Quebec director Denis Villeneuve’s English-language debut and first studio movie, Prisoners, is subtly crafted and compelling, but it suffers from a case of split personality.
Is it a serious, adult, moral drama about violence that eventually surrenders to the formula of a genre film? Or is it a flashy, serial-killer thriller, dressed up with some overworked moral talking points? Although the two are not necessarily exclusive, the film you begin watching when the lights dim is not the same one you carry home from the theatre.
Fans of the now-45-year-old auteur know Villeneuve favours dark, fragmentary dramas about trauma and its aftershocks, imbued with a sense of almost ceremonial gravity. Over the past 13 years, his films have included Maelstrom (hit-and-run, attempted suicide), August 32nd on Earth (horrific car crash) and Polytechnique (school massacre). His international breakthrough, the Oscar-nominated Incendies, adapted from Wajdi Mouawad’s stage drama and set against the background of a Middle East civil war, unearthed a contemporary Greek tragedy behind the drone of television news.
So no surprise: Prisoners begins with signs and portents. In the rainy Pennsylvania woods, a man recites the Lord’s Prayer before urging his teenaged son to shoot a deer. The man is Keller Dover (Hugh Jackman), a bearded handyman with a crucifix hanging in his pickup truck, and a basement full of food in case of some future calamity.
Though Keller initially seems like a right-wing, fundamentalist wing nut, the stereotype is soon undermined when the hunters return home. Keller, his wife Grace (Maria Bello) and their son and daughter are spending Thanksgiving with their African-American best friends, Franklin and Nancy Birch (Terrence Howard and Viola Davis) and their two daughters. Shortly after dinner, the two youngest girls, Anna Dover and Joy Birch, go outside to play and don’t return, apparent victims of an abduction.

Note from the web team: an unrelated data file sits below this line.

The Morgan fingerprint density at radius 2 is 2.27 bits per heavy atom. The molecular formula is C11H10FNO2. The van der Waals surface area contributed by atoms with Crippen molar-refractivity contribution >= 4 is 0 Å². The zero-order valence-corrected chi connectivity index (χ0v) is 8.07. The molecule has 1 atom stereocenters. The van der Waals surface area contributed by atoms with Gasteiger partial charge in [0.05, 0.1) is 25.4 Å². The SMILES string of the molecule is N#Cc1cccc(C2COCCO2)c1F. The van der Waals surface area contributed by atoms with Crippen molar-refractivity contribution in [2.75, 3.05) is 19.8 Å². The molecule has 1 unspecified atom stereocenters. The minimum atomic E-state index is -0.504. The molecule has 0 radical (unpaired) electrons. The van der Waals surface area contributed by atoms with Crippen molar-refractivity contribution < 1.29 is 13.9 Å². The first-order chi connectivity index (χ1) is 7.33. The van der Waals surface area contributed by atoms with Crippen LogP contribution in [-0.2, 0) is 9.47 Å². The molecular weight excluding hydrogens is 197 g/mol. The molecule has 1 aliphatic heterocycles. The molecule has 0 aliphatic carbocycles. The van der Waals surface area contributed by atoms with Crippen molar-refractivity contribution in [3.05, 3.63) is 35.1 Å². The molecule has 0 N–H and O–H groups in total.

Suspicion falls on a unfamiliar recreational vehicle spotted on the street. The truck is soon found and the mute, terrified driver, Alex Jones (Paul Dano), is arrested. The police discover that Alex has the intellectual capability of a 10-year-old and there is no physical evidence linking him to the missing girls, so they release him. But Keller hears Alex whisper something in a scuffle outside the courthouse and is convinced he knows the girls’ whereabouts. Keller decides to kidnap Alex, hold him in an abandoned house and torture the truth out of him.
No one is likely to miss echoes of the “enhanced interrogation” justifications used by the Bush administration to defend the torture of prisoners. But screenwriter Aaron Guzikowski has upped the ugly ante in the ethical conundrum: First, would you torture a suspect if it meant saving your child? And second, would you torture a suspect who is himself, in a sense, a child?
Amid the trauma of losing a child, the Dovers’ domestic bonds strain: Grace dopes herself with pills, while Keller takes up the bottle he put down nine years before. The Birch family fades into the background after expressing their repulsion for, and unwillingness to stop, Keller’s scheme.
The second, more commercial, strand of Prisoners is a thriller. Villeneuve and his ace team – including the Coen brothers’ cinematographer, Roger Deakins, and Clint Eastwood’s editors, Joel Cox and Gary Roach – provide the rich visual texture and pace to slide us effortlessly through this slippery dark world, past the plot holes and red herrings, into a dream world.
This part of the movie belongs to Jake Gyllenhaal, playing a gaunt loner with a mythological name, Detective Loki, who has a compulsive blink and a creepy neck tattoo. We first meet him at a Chinese restaurant, having Thanksgiving dinner alone and trying to flirt with a waitress, when the call comes through about the missing children. It’s his character’s function to lead us through the grisly puzzle of a serial killer’s plot. When Alex disappears, Loki is not only trying to find the missing girls, but the former suspect as well. Keller and Loki meet, confront each other, and crisscross each other’s paths as they circle around the mystery.
Loki visits Alex’s aunt (Melissa Leo in a granny wig and oversized specs) and questions various sex offenders in the area, with more creepy discoveries; some are relevant, others are just indicative of an apparent pervert epidemic. Attention eventually focuses on a new suspect, another loner (David Dastmalchian), who compulsively draws mazes.
As Prisoners slides through the labyrinth, it feels progressively more hyperbolic, even parodying the form of Se7en, Silence of the Lambs and their innumerable imitators. Any pretense of naturalism, of real-life stakes, disappears. Individual sequences jump the heart rate: A furtive home invasion and a climactic car race feel as though they should end with someone waking up in a sweaty sheets.
Yet the more that Prisoners conforms to the expectations of a well-crafted movie experience, the less it seems to be about anything that matters. You may be impressed, but you’re less likely to be convinced by its resolution.